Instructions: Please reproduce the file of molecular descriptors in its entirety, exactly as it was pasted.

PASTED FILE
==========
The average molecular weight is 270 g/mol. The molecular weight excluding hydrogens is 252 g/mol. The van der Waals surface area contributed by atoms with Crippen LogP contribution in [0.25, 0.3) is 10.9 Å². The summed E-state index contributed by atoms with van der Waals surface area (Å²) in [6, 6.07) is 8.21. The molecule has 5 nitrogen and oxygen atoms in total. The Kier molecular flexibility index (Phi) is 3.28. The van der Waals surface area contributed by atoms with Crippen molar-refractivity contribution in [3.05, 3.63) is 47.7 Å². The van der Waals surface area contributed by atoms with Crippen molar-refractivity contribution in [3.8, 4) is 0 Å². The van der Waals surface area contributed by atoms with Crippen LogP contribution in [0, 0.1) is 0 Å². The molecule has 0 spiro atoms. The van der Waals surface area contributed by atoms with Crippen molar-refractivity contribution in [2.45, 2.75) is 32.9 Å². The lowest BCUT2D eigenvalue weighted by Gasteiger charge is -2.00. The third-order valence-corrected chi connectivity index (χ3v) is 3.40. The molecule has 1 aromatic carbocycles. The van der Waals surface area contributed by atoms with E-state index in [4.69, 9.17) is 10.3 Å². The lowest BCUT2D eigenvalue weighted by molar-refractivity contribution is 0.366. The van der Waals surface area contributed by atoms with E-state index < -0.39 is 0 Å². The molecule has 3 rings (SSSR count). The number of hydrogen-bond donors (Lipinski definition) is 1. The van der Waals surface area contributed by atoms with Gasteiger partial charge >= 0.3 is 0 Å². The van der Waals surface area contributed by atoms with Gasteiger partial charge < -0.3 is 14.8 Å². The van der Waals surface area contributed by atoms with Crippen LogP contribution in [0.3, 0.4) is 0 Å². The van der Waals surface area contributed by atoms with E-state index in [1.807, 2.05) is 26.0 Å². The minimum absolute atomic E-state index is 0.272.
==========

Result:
The average molecular weight is 270 g/mol. The molecular weight excluding hydrogens is 252 g/mol. The van der Waals surface area contributed by atoms with Crippen LogP contribution in [0.25, 0.3) is 10.9 Å². The summed E-state index contributed by atoms with van der Waals surface area (Å²) in [6, 6.07) is 8.21. The molecule has 5 nitrogen and oxygen atoms in total. The Kier molecular flexibility index (Phi) is 3.28. The van der Waals surface area contributed by atoms with Crippen molar-refractivity contribution in [3.05, 3.63) is 47.7 Å². The van der Waals surface area contributed by atoms with Crippen molar-refractivity contribution in [3.8, 4) is 0 Å². The van der Waals surface area contributed by atoms with Crippen LogP contribution in [0, 0.1) is 0 Å². The molecule has 0 spiro atoms. The van der Waals surface area contributed by atoms with Crippen molar-refractivity contribution in [2.45, 2.75) is 32.9 Å². The lowest BCUT2D eigenvalue weighted by Gasteiger charge is -2.00. The third-order valence-corrected chi connectivity index (χ3v) is 3.40. The molecule has 1 aromatic carbocycles. The van der Waals surface area contributed by atoms with E-state index in [4.69, 9.17) is 10.3 Å². The lowest BCUT2D eigenvalue weighted by molar-refractivity contribution is 0.366. The van der Waals surface area contributed by atoms with E-state index < -0.39 is 0 Å². The molecule has 3 rings (SSSR count). The number of hydrogen-bond donors (Lipinski definition) is 1. The van der Waals surface area contributed by atoms with Gasteiger partial charge >= 0.3 is 0 Å². The van der Waals surface area contributed by atoms with Gasteiger partial charge < -0.3 is 14.8 Å². The van der Waals surface area contributed by atoms with Crippen LogP contribution in [0.3, 0.4) is 0 Å². The van der Waals surface area contributed by atoms with E-state index in [1.807, 2.05) is 26.0 Å². The minimum absolute atomic E-state index is 0.272.